Alongside gliders and rockets, another deadly aviation technology was the hot air balloon, which might feel surprising, given its gentle, drifting appearance. According to the Space website, the first hot air balloon flight took place in France in 1783. The balloon had been designed and tested by two brothers, Joseph-Michel and Jacques-Étienne Mongolfier, but they were not the ones on board. That honor belonged to Jean-François Pilâtre de Rozier, a chemist and physicist who had been assisting the Montgolfiers with their trials.

On November 21, 1783, Pilâtre de Rozier and a French military officer flew the Montgolfiers' balloon from Paris to the suburbs. It was an astonishing feat to all who witnessed it, among whom was Benjamin Franklin. But few could have guessed that ballooning technology would be the death of Pilâtre de Rozier just two years later.

According to Encyclopedia, Pilâtre de Rozier had had minor success as an inventor in the past, but committed himself to the development of ballooning after his work with the Montgolfiers. The Pilâtre de Rozier Organization reports that the Frenchman developed his own type of balloon, which he called "La Rozière," a cross between a hot air balloon and a hydrogen balloon.

On June 15 of 1785, Pilâtre de Rozier attempted to fly his contraption from France to the UK across the English channel. Unfortunately, his design was imperfect, and it caught fire and crash-landed near Boulogne. Both Pilâtre de Rozier and his companion Pierre Ange Romain were killed instantly.

Alexander Bogdanov is killed by a blood transfusion with his student

Odds are, you've dreamt of becoming immortal at one point or another. But have you ever taken any steps to make that dream a reality?

Probably not, but the Russian scientist Alexander Bogdanov did. Bogdanov was a fascinating figure with a variety of interests — an article on PubMed calls him "a physician, economist, philosopher, natural scientist, writer of utopian science fiction, poet, teacher, politician (unsuccessful), lifelong revolutionary," and more. Unfortunately, we don't have enough space to talk about all those aspects of Bogdanov's life, so we'll focus on the man as a physician.

Within medicine, Bogdanov's primary interest was the developing field of blood transfusion. According to historian Bernice Rosenthal, Bogdanov got the support of Joseph Stalin to form an Institute of Blood Transfusion, which he founded in 1926. Per Gizmodo, Bogdanov was fascinated by the idea that blood transfusions could rejuvenate aging people — and, if performed often enough, might even help them achieve immortality.

By 1928, per an article in Transfusion Medicine Reviews, Bogdanov had personally undergone 11 experimental blood exchanges. His 12th would be his last. This time, Bogdanov transfused his blood with that of a student who happened to have malaria. The student survived the procedure, but Bogdanov did not — though probably dying as a result of their incompatible blood types, not the malaria.

John Cassin succumbs to arsenic poisoning from preserved birds

Zoology is a particularly dangerous field of science; from being mauled by a bear to being bit by a venomous snake, there are a thousand ways a zoologist could die. But those who study the animal kingdom from the comfort of their labs are perfectly safe, right? Well, not always.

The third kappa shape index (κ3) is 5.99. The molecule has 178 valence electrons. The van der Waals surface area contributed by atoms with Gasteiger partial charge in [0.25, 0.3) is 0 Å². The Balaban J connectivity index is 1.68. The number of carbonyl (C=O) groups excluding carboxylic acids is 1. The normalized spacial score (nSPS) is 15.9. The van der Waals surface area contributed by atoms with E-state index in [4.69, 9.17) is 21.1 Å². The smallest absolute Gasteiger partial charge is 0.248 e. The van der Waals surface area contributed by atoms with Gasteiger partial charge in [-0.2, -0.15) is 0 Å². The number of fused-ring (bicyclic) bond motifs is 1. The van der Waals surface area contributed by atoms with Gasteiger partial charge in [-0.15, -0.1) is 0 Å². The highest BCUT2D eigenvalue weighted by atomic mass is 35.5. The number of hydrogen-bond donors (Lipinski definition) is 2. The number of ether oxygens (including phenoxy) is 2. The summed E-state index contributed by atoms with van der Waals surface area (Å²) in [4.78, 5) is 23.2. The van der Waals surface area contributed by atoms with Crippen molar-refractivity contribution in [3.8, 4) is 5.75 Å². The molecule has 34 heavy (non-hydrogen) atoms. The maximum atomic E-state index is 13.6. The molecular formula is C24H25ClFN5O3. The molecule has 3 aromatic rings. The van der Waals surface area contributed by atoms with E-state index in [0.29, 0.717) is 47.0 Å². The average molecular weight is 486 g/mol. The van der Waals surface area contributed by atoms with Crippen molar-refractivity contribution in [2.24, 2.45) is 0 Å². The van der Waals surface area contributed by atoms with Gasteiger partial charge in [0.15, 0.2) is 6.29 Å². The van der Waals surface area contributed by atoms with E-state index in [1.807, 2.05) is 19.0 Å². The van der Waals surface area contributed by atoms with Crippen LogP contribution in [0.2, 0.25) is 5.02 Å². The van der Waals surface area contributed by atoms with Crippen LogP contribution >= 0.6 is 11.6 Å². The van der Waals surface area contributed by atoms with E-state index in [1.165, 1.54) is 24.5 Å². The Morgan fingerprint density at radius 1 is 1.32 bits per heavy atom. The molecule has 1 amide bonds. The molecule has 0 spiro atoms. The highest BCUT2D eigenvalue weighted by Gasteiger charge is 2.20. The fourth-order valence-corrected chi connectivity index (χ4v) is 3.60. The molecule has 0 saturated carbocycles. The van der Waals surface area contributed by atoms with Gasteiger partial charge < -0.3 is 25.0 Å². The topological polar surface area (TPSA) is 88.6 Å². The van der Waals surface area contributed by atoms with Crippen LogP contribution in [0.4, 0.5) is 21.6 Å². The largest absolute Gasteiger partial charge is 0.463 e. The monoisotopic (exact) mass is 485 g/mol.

John Cassin was an American ornithologist — a.k.a. bird researcher — born in 1813. From a young age, Cassin had a keen eye for detail, creating portraits of plants and animals in stunning detail. According to the Cornell Lab of Ornithology, Cassin began working for the Academy of Natural Sciences of Philadelphia in his 20s, and would spend 26 years of his life at the institution. Preserved bird specimens from around the world were shipped to the Academy, where Cassin and the other researchers studied, drew, and described them. Cornell reports that Cassin personally identified 193 new bird species.

But John Cassin's ornithological research was slowly killing him. At the time, animal specimens were preserved using arsenic, an element now understood to be seriously hazardous to human health. Cassin was at least partially aware of the bodily toll of handling these arsenic-laden birds, writing that his research meant "mortgaging myself by perpetual lease to arsenic and liver complaint." That Cassin carried forward nonetheless is a testament to his curiosity and dedication. On January 10, 1869, Cassin died of liver failure brought about by decades of arsenic poisoning.

Harry Daghlian and Louis Slotin perish during the Manhattan project

The Manhattan Project is understood as one of the deadliest scientific undertakings in history. Funded by the American government, it produced the world's first nuclear weapons. But the Project didn't just spell disaster for the victims of nuclear weapons. It also brought about the deaths of several scientists.

Haroutune Daghlian Jr. was an Armenian-American physicist. According to the Atomic Heritage Foundation, Daghlian began working for the Manhattan Project while still a graduate student. Daghlian was a member of the "criticality group" which was tasked with performing dangerous experiments to determine what mass of fissile material (uranium, plutonium, etc.) is needed for an explosion to occur.

On August 21, 1945, a minor mistake would result in Daghlian's death. While setting up an experiment, Daghlian accidentally dropped a brick of tungsten carbide onto a radioactive plutonium core. With a runaway nuclear reaction imminent, Harry Daghlian chose to disassemble the system by hand, exposing himself to a lethal dose of radiation. Daghlian fell into a coma, and was dead in less than a month.

A year later, the Canadian physicist Louis Slotin was killed by the exact same plutonium core. Per the Atomic Heritage Foundation, Slotin's accident occurred on May 21, 1946, when his screwdriver slipped as he was attempting to enclose the core in beryllium-coated half-spheres. Slotin used his body to shield the other scientists in the room from the ensuing reaction, absorbing a great deal of radiation himself; he died just nine days later. According to The New Yorker, the hunk of plutonium that killed both Daghlian and Slotin is now referred to as the "Demon Core."